According to reductive intellectualism, knowledge-how just is a kind of propositional knowledge (e.g., Stanley & Williamson 2001; Stanley 2011a, 2011b; Brogaard, 2008a, 2008b, 2009, 2011, 2009, 2011). This proposal has proved controversial because knowledge-how and propositional knowledge do not seem to share the same epistemic properties, particularly with regard to epistemic luck. Here we aim to move the argument forward by offering a positive account of knowledge-how. In particular, we propose a new kind of anti-intellectualism. Unlike neo-Rylean anti-intellectualist views, according (...)
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  32. J. Adam Carter & Duncan Pritchard (2013). Knowledge‐How and Epistemic Luck. Noûs 47 (4).
    Reductive intellectualists (e.g., Stanley & Williamson ; Stanley ; ; Brogaard ; ; ) hold that knowledge-how is a kind of knowledge-that. For this thesis to hold water, it is obviously important that knowledge-how and knowledge-that have the same epistemic properties. In particular, knowledge-how ought to be compatible with epistemic luck to the same extent as knowledge-that. It is argued, contra reductive intellectualism, that knowledge-how is compatible with a species of epistemic luck which is not compatible with knowledge-that, and thus (...)
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  33. Yuri Cath (forthcoming). Knowing How and 'Knowing How'. In Christopher Daly (ed.), The Palgrave Handbook of Philosophical Methods. Palgrave Macmillan.
    What is the relationship between the linguistic properties of knowledge-how ascriptions and the nature of knowledge-how itself? In this chapter I address this question by examining the linguistic methodology of Stanley and Williamson (2011) and Stanley (2011a, 2011b) who defend the intellectualist view that knowledge-how is a kind of knowledge-that. My evaluation of this methodology is mixed. On the one hand, I defend Stanley and Williamson (2011) against critics who argue that the linguistic premises they appeal to—about the syntax and (...)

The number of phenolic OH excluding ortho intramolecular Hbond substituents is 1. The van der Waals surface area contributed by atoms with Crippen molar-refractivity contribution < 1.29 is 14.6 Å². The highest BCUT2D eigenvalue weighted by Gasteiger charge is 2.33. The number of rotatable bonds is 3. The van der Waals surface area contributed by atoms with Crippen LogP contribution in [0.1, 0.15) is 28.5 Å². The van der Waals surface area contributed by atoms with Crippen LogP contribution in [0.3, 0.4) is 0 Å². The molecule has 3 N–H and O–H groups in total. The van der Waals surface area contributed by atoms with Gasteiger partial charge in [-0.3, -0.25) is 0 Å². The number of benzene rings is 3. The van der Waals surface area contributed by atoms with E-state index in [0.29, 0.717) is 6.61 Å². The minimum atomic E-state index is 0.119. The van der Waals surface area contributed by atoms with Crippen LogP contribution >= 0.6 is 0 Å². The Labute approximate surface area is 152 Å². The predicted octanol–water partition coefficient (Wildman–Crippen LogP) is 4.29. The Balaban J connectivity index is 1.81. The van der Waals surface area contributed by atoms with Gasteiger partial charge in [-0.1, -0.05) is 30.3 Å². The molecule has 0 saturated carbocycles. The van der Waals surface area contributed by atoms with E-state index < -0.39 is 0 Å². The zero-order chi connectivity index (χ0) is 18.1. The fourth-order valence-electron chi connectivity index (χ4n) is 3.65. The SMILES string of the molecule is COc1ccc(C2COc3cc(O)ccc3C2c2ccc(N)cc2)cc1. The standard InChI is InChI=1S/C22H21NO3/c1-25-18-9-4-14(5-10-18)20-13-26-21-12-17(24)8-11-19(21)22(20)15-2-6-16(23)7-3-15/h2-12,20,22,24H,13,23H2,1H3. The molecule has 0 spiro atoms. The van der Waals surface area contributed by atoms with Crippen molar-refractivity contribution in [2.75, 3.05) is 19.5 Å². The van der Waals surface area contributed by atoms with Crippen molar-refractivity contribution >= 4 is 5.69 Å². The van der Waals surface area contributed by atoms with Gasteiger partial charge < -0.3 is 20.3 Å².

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  34. Yuri Cath (2014). Revisionary Intellectualism and Gettier. Philosophical Studies:1-21.
    How should intellectualists respond to apparent Gettier-style counterexamples? Stanley (Know how, 2011a, Ch. 8) offers an orthodox response which rejects the claim that the subjects in such scenarios possess knowledge-how. I argue that intellectualists should embrace a revisionary response according to which knowledge-how is a distinctively practical species of knowledge-that that is compatible with Gettier-style luck.
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  35. Yuri Cath (2013). Regarding a Regress. Pacific Philosophical Quarterly 94 (3):358-388.
    Is there a successful regress argument against intellectualism? In this article I defend the negative answer. I begin by defending Stanley and Williamson's (2001) critique of the contemplation regress against Noë (2005). I then identify a new argument – the employment regress – that is designed to succeed where the contemplation regress fails, and which I take to be the most basic and plausible form of a regress argument against intellectualism. However, I argue that the employment regress still fails. Drawing (...)
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  36. Yuri Cath (2011). Knowing How Without Knowing That. In John Bengson & Mark Moffett (eds.), Knowing How: Essays on Knowledge, Mind, and Action. Oxford University Press. 113.
    In this paper I develop three different arguments against the thesis that knowledge-how is a kind of knowledge-that. Knowledge-that is widely thought to be subject to an anti-luck condition, a justified or warranted belief condition, and a belief condition, respectively. The arguments I give suggest that if either of these standard assumptions is correct then knowledge-how is not a kind of knowledge-that. In closing I identify a possible alternative to the standard Rylean and intellectualist accounts of knowledge-how. This alternative view (...)